How to deal with problem professors was the top item cited in a survey Mr. Crookston conducted of nearly 3,000 department chairs. Not far behind was "guide department change" and "effectively manage time."

Some department chairs, though, are able to get good guidance from within their university or elsewhere.

Some higher-education associations, such as the Council of Independent Colleges and the American Council on Education, hold meetings to help department chairs learn the job. So do some scholarly associations.

Some universities are developing in-house training programs for chairs. An academic-chairpersons' conference conducted by Kansas State University draws a few hundred people each year. Meanwhile, some people learn by developing a relationship with someone at their college who can serve as a mentor.

Ms. Stallcup was groomed for her position by the previous chair of her department, who encouraged her to serve in her first administrative position as graduate adviser and then mentored her during her stint as associate chair.

Ms. Piroch credits attending an department-chair conference held by the Association of Heads of Departments of Psychology with giving her the opportunity to network and learn from people who knew exactly what her job was like.

Despite the changes and challenges, some academics say they feel cut out for the job. Mr. Pinto spoke at the Kansas State chairpersons' conference in February and gave a glimpse into his nearly three-decade career as department chair. "I really do love the job. Every day is different," says Mr. Pinto, who still chooses to teach three or four courses a semester. "I try to keep teaching a major part of my job. I have a true love of teaching, and it is what I feel keeps me balanced as well as current in the field."

He also gave some advice at the conference. Constantly cultivate support from faculty members and administrators, he told attendees, and take time management seriously. In a nod to the job's all-encompassing nature, he told fellow chairs that they should adopt realistic expectations: Never assume, he said, that you will get to your office and have time to do anything other than solve problems.

The Duties of a Modern Department Chair

Task: Signing paperwork

Jean Opsomer became chair of the statistics department at Colorado State University in the 2011-12 academic year. He quickly found out that one of the most common activities for chairs is to move paperwork along with a signature. Among the documents (some of which are online) Mr. Opsomer is responsible for: offers of admission, approvals of grade changes, approvals of department purchases, diplomas and certificates for distance-education students, and changes of committee memberships. "I sign something every day," says Mr. Opsomer. He estimates that he might sign off on several dozen documents a week—not what he would call a major burden. "Sometimes it's a form left on my desk, and sometimes it's a form online, but I do a lot of signing. It has to get done."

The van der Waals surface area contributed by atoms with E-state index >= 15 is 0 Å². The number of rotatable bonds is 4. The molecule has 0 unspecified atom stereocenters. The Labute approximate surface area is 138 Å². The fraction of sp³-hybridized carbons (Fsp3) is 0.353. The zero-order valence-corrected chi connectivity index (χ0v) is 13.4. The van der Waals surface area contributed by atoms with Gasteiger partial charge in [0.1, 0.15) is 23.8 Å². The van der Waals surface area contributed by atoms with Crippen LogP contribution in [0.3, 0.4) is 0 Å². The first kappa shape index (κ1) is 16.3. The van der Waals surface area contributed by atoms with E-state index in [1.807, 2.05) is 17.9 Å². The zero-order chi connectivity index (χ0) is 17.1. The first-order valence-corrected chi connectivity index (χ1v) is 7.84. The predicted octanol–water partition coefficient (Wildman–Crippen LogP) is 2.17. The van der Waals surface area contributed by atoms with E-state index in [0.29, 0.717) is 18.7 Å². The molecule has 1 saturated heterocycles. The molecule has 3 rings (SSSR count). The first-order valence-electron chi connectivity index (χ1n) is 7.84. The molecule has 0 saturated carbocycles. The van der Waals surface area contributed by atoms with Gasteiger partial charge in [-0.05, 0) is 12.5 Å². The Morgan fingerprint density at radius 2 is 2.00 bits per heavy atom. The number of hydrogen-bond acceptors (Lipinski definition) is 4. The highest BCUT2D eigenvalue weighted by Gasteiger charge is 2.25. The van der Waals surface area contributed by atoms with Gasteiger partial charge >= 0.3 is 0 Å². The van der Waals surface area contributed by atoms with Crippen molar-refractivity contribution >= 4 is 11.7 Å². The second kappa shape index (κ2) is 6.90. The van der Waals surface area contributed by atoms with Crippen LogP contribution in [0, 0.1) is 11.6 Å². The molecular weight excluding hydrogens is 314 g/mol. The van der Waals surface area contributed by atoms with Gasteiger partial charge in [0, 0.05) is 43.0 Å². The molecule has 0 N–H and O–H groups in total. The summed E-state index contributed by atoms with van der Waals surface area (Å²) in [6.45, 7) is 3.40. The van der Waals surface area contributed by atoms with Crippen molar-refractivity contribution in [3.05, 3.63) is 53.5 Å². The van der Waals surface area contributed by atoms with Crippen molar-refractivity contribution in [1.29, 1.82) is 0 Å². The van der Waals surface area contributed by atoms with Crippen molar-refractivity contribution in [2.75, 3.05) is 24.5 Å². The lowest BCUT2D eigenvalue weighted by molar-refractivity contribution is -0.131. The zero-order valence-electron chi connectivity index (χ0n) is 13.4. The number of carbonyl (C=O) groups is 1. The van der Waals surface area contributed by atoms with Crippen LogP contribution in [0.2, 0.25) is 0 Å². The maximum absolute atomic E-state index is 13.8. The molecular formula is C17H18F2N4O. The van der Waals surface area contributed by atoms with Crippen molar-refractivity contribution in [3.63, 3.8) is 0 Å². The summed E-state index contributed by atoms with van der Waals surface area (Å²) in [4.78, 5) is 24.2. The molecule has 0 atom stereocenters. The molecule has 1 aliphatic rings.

Task: Meeting with parents

Joan Piroch officially stepped into the role of department chair in 1987 and served in the role for 22 years. Ms. Piroch, a professor of psychology, noticed that over time, an increasing number of students and parents were stopping by her office. What did they want? To vent about the perceived shortcomings of a professor in the department. "Early on, students didn't do that; they worked things out with the professor," she says. "But later, anytime a student was dissatisfied with a faculty member or didn't like their grade, they came to see me. And they were not always nice about it." One mother, Ms. Piroch says, came to defend her son, who had been accused of plagiarism. "So many parents now feel like we paid our money, our kid should get a degree."

Task: Coordinating assessment

As accreditation boards, lawmakers, and parents put increasing pressure on universities to demonstrate what students learn, the universities in turn look to department chairs to coordinate the collection of data and complete the related paperwork. But most chairs haven't been trained to do what needs to be done, says Siva Vaidhyanathan, chair of the department of media studies at the University of Virginia. "Accreditation boards have been driving us to basically make up instruments to measure something or pretend to measure something and then document in a way that satisfies their bureaucratic hunger," he says. "Most of what we do in that area is just trying to put the pegs in a hole. It's tremendously time-consuming."

Task: Fund raising

Department chairs are increasingly asked to take on financial duties, especially at public universities, which have seen their state appropriations shrink. At the University of Virginia, Mr. Vaidhyanathan says he spend 5 to 10 percent of his time meeting with or reaching out to alumni and other potential donors to set the stage for donations to roll in down the road. In October, for example, he had dinner with a potential donor and got in touch via email to set up a meeting with a person who works in the media in the Washington area and is married to someone who graduated from Virginia. "I have no idea if this person has any willingness or ability to contribute, but I'm going to see if I can have lunch with them sometime down the line to at least spread good will," Mr. Vaidhyanathan says.

Task: Managing adjuncts

For Jackie E. Stallcup, chair of the department of English at California State University at Northridge, putting together the class schedule includes assigning slots to about 65 adjuncts, on average, each semester. Once she completes the assignments for full-timers, she begins figuring out what classes will be covered by lecturers She is guided by a union contract that specifies which lecturers must be offered work first. "That takes a couple of days apiece," Ms. Stallcup says. After she tweaks the schedule per faculty members' requests, she works at least another two days to assign remaining classes to the lecturers who are next in line. "I've created an Excel spreadsheet for the part-time schedule as well, which allows me to keep track on a running basis how much of my part-time budget I have spent, given the part-time faculty that I have hired."

(Used with permission of The Chronicle of Higher Education Copyright© 2013. All rights reserved.)